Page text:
• I am and will always be Not Trampis says:

      not in past elections in the N/T DD!!

      Of course Ken may prove right this time but when those of us down south saw governments falling up there Ken couldn’t!

  3. Jim says:

    I must admit that I haven’t followed Territory politics much in the past 15 years since I moved interstate.

    Territory elections always seemed to be between an incumbent that had categorically demonstrated that they don’t deserve to be re-elected vs. an opposition that had categorically demonstrated that they don’t deserve to be elected in the first place. I’m not sure much has changed.

    The Territory really does deserve better….

  4. Harry Peterson says:

    I would be interested in your reasoning behind giving the ALP Port Darwin and Fong Lim. Aren’t these fairly safe CLP seats?

  5. Ken Parish says:

    Antony Green’s analysis of actual margins following the recent redistribution has Fong Lim on a margin of 0.2% for CLP. That’s why Tollner attempted unsuccessfully to get preselection for the new seat of Spillett instead. It is probably unwinnable for CLP in current circumstances without incumbency.

    Port Darwin remains on a 9.7% margin on 2012 results. But if we assume incumbency is worth 5-6% (a common “expert” assumption) it only needs a 4% swing to move to Labor. Current opinion polls show a swing very much bigger than that, even if you make the adjustments for OPV that I suggest in the primary post. A strong candidate and a well resourced and targetted “save the silverware” strategy might save it for CLP but I don’t see any sign of either. I would certainly expect the CLP to be going all out to save Port Darwin.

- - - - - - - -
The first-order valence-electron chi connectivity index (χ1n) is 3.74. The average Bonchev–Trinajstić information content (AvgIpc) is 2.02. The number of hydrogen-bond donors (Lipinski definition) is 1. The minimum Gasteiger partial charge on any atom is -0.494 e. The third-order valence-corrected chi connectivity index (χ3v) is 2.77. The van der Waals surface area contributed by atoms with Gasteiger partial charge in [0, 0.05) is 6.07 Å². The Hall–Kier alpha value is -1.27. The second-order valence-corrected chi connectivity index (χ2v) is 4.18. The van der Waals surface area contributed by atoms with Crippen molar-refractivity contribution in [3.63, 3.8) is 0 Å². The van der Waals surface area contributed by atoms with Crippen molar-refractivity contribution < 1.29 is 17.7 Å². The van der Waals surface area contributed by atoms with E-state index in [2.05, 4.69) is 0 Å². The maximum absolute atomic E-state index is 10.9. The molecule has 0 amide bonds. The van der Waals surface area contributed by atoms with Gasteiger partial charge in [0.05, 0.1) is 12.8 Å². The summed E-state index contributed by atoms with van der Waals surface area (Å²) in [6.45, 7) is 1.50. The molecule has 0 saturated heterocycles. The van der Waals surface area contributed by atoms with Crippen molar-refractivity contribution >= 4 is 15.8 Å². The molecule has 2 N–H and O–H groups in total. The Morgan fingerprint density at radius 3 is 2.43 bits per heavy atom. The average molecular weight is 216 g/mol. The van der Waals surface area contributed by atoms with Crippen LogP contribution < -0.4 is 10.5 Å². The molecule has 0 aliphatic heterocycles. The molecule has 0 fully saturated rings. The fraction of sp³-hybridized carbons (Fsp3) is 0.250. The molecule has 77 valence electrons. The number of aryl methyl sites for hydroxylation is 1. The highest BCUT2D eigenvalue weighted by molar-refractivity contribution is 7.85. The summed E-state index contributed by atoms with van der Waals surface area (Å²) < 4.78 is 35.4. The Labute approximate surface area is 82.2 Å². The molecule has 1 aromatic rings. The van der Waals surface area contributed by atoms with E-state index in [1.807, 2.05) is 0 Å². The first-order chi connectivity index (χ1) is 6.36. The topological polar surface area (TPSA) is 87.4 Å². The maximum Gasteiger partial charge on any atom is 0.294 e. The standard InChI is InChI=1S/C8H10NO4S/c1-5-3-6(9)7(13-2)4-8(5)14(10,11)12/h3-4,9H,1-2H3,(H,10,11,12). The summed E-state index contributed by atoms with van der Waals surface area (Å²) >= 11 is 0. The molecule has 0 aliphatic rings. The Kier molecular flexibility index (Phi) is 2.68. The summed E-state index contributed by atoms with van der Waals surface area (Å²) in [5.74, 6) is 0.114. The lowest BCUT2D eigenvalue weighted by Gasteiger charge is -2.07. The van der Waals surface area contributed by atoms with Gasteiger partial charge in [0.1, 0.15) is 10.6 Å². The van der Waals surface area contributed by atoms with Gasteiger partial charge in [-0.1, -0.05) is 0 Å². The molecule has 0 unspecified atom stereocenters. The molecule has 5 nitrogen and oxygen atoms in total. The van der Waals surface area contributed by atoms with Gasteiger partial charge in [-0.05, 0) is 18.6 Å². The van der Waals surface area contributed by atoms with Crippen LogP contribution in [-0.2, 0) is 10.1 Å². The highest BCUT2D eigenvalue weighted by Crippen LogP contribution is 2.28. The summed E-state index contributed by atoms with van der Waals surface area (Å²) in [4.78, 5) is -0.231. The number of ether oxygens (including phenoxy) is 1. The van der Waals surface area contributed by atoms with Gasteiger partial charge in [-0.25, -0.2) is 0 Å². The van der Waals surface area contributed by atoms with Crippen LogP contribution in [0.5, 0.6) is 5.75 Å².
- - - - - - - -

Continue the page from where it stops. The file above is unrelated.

• Harry Peterson says:

      Thanks for your insight. It should be interesting to see if the polls tighten as we come closer to polling day.

      I will also be interested to see if the local campaign goes quiet during the Federal Campaign. It could mean that we wont see any real changes, if any, in polls until the last two months. Surely the two majors will keep the gunpowder dry until after July 2.

Comments are closed.